RICHARD: There is nothing endlessly variable about giving birth to baby after baby for billions upon billions of years ... and still more billions to come.
RESPONDENT: I can’t quite comprehend it ...
RICHARD: Neither can the peoples of a ‘Jehovah’s Witness’ persuasion, when they come knocking on my door and showing me paintings of their imaginary paradise on earth, either ... for such is the grip imagination has that actuality is nowhere to be seen.
RESPONDENT: ... but maybe you can answer that one.
RICHARD: That which an identity is seeking – that which is permanent (as in unborn and undying) – is what its host (the flesh and blood body) is comprised of.
RESPONDENT: You haven’t experienced physical death.
RICHARD: As the word ‘experience’ refers to a sentient creature participating personally in events or activities then nobody experiences physical death – physical death means the cessation of sentience (aka consciousness) – thus all that can be experienced is what immediately precedes that instant of cessation.
I had a general anaesthesia once (at age nineteen) for the surgical removal of a thyroid gland: I was wheeled into an operating theatre mid-afternoon and prepared; the anaesthetist asked me to count backwards from ten; obligingly I said ‘ten’, ‘nine’, ‘eight’, ‘se ...’ (literally cut off mid-word); upon coming-to I was lying in my allocated bed in the ward; the lights were on/it was dark outside the windows; there was a throbbing pain in the left front-side of the neck; there was no remembrance whatsoever of what had transpired after the truncated count-down; there was no awareness even of the passage of time (as is the case upon waking from sleep); there was nothing at all, not even a blankness or a nothingness, to re-call.
To this day it is as if 4-5 hours have been excised from my life.
RESPONDENT: I understand what you are saying. But I still fail to grasp why (and how you can say) that ‘physical death’ is essential for being happy and harmless (as you haven’t died but still are happy and harmless).
RICHARD: It is the very fact of physical death – everybody alive today on this planet will eventually be dead – which ensures happiness and harmlessness ... if everything alive today were to all-of-a-sudden endure forever then everything would matter in the long-term (everything would be of enduring importance (in this ultimate sense) and, therefore, life would be a serious business.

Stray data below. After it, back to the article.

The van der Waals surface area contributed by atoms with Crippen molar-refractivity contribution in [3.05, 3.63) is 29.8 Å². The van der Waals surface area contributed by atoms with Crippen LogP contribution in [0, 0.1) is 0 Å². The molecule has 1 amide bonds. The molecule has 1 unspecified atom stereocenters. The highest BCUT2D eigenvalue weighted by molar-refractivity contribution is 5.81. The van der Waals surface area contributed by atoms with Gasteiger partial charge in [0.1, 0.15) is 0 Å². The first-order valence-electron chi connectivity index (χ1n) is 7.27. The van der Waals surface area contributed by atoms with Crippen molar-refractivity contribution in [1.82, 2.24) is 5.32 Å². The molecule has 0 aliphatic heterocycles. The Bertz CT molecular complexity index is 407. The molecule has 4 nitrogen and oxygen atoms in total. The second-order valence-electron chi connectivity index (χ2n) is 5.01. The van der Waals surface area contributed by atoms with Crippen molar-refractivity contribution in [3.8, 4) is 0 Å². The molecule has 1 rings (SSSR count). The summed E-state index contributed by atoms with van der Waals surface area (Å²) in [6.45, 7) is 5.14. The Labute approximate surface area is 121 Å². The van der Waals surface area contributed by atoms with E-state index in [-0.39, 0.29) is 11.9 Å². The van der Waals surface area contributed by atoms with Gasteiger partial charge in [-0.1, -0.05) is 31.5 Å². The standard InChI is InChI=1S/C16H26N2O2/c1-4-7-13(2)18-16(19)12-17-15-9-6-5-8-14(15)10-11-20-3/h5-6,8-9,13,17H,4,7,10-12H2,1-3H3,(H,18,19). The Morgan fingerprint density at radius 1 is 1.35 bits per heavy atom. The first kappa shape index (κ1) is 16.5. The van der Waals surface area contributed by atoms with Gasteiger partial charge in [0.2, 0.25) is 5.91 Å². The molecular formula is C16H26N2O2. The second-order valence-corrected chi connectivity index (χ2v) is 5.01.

RESPONDENT: How does it have anything to do with being happy and harmless?
RICHARD: It basically has to do with endurance and, therefore, seriousness.
RESPONDENT: Can you please elaborate on this point?
RICHARD: Sure ... this planet, indeed the entire solar system, is going to cease to exist in its current form about 4.5 billion years from now (or some-such figure). All these words – yours, mine, and others (all the dictionaries, encyclopaedias, scholarly tomes and so on) – will perish and all the monuments, all the statues, all the tombstones, all the sacred sites, all the carefully conserved/carefully restored memorabilia, will vanish as if they had never existed ... nothing will remain of any human endeavour (including yours truly).
Nothing at all ... nil, zero, zilch.
Which means that nothing really matters in the long-term and, as nothing actually is of enduring importance (in this ultimate sense), it means that life can in no way be a serious business.
RICHARD: As no body endures ...
RESPONDENT: What do you mean by ‘no body endures’?
RICHARD: I mean it in this sense:
RESPONDENT: Endures what?
RICHARD: Endures forever.
As no body is perdurable – ‘enduring continuously, permanent; everlasting, eternal’ (Oxford Dictionary) – no body endures forever ... the very stuff bodies are comprised of, however, being the same-same stuff as the stuff of the universe, does endure, is perdurable.
Put simply: this infinite and eternal and perdurable universe is a veritable mobilis perpetuum.
RICHARD: [As no body endures] it means that nothing really matters in the long-term and, as nothing actually is of enduring importance (in this ultimate sense), it is simply not possible to take life seriously ... sincerely, yes, but seriously? No way ... life is much too much fun to be serious!
RESPONDENT: Wouldn’t that be so for eternity if that were possible (by say, medical advancements?).
RICHARD: Again, only an identity, being forever locked-out of actuality, desires immortality – the very stuff of a flesh and blood body, being the same-same stuff as the stuff of the universe, is already always existent – and, as this flesh and blood body only (sans identity in toto), one is that eternal stuff ... directly (apperceptively) experiencing its own perpetuity.
RESPONDENT: The essence of my question is in a response to Respondent No. 60:
This question is not pertinent to a real actualist ...
RICHARD: You may find the following to be of interest: